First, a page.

This strain is more deadly than the other strains of parvo and needs to be treated more aggressively. Dogs contracting this new strain will have accelerated symptoms and those dogs which are infected usually die of dehydration and shock because it commonly attacks the intestines causing severe, bloody diarrhea and vomiting. Making matters worse, it prevents the absorption of nutrients and fluids. As a further complication, it can also attack a dog’s heart causing congestive heart failure. This complication can occur months or years after an apparent recovery from the intestinal form of the disease.
It is most commonly contracted by puppies because their immature immune systems can’t fight the virus off but it can be contracted by adults as well. Adults can be carriers without showing any clinical signs. Parvo is most often fatal but, if an infected puppy survives, a complete recovery can occur. Typically, however, survivors remain somewhat un-healthy and weak for life.
The canine parvovirus can be transmitted by direct contact or indirectly by contact with vomit, diarrhea or any contaminated discharges from an infected dog. It is excreted in the feces of infected dogs and if someone or something (human, dog, bird, etc.) steps in it, it can be transported to new areas. It can also be transmitted on hands, clothing and even car tires.
Because parvo attacks swiftly, time is of the essence. If you feel your dog has been exposed to parvo, or it is showing symptoms, contact your veterinarian or an emergency veterinary hospital. From the time symptoms appear to the time of death can be as little as six hours. Fluids and electrolytes must be given to offset what the dog is losing. Care should be given immediately!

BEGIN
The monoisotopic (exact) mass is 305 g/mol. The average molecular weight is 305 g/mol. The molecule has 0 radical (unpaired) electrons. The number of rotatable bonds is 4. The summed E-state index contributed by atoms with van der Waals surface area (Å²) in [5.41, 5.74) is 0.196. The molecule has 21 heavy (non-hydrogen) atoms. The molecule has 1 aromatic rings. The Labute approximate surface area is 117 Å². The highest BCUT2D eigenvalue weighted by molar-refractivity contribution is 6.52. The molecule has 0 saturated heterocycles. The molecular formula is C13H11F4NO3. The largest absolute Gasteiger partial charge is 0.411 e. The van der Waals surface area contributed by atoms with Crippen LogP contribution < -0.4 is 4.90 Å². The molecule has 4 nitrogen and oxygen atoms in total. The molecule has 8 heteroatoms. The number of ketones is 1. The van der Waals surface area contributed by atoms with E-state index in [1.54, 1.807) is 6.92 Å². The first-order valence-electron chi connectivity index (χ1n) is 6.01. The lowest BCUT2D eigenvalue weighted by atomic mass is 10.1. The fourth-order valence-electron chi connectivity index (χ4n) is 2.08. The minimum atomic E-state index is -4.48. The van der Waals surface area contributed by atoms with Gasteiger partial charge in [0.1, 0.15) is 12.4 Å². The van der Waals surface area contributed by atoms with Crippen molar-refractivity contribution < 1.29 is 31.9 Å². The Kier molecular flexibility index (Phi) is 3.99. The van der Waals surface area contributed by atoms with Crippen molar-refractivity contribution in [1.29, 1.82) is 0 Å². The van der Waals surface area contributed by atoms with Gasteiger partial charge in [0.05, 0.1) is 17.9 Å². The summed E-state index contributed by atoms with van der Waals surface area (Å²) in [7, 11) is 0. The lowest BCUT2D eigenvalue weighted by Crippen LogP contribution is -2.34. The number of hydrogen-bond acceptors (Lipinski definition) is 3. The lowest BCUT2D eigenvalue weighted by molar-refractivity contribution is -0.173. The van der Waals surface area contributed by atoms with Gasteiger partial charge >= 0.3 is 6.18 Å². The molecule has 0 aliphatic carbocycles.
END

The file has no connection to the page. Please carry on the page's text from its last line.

The symptoms of parvo include a sudden onset of vomiting, bloody diarrhea, dehydration, lethargy, high temperature and sometimes sudden death. Symptoms are similar in adults, although they can be less acute. It strikes with a quick vengeance, and pet owners often make the comment that their dog was up and playing a few hours prior to the animal becoming extremely ill.
Typically, it takes 7-10 days from the time of infection for the dog to start showing clinical signs and to test positive for parvo. Once the parvo virus is introduced into an animal’s environment, it can remain active for up to 9 months for possibly even longer. It is very hardy and can withstand wide temperature fluctuations and most cleaning agents. In fact most disinfectants cannot kill the virus but chlorine bleach is the most effective and inexpensive. Any areas thought to be contaminated should be thoroughly washed with 1 ounce of bleach per quart of water.
F strain symptoms to watch for:
- Gelatin-like stool with some blood.
- Vomiting with bile and foam.
- Rapid weight loss (within a few hours after becoming ill.)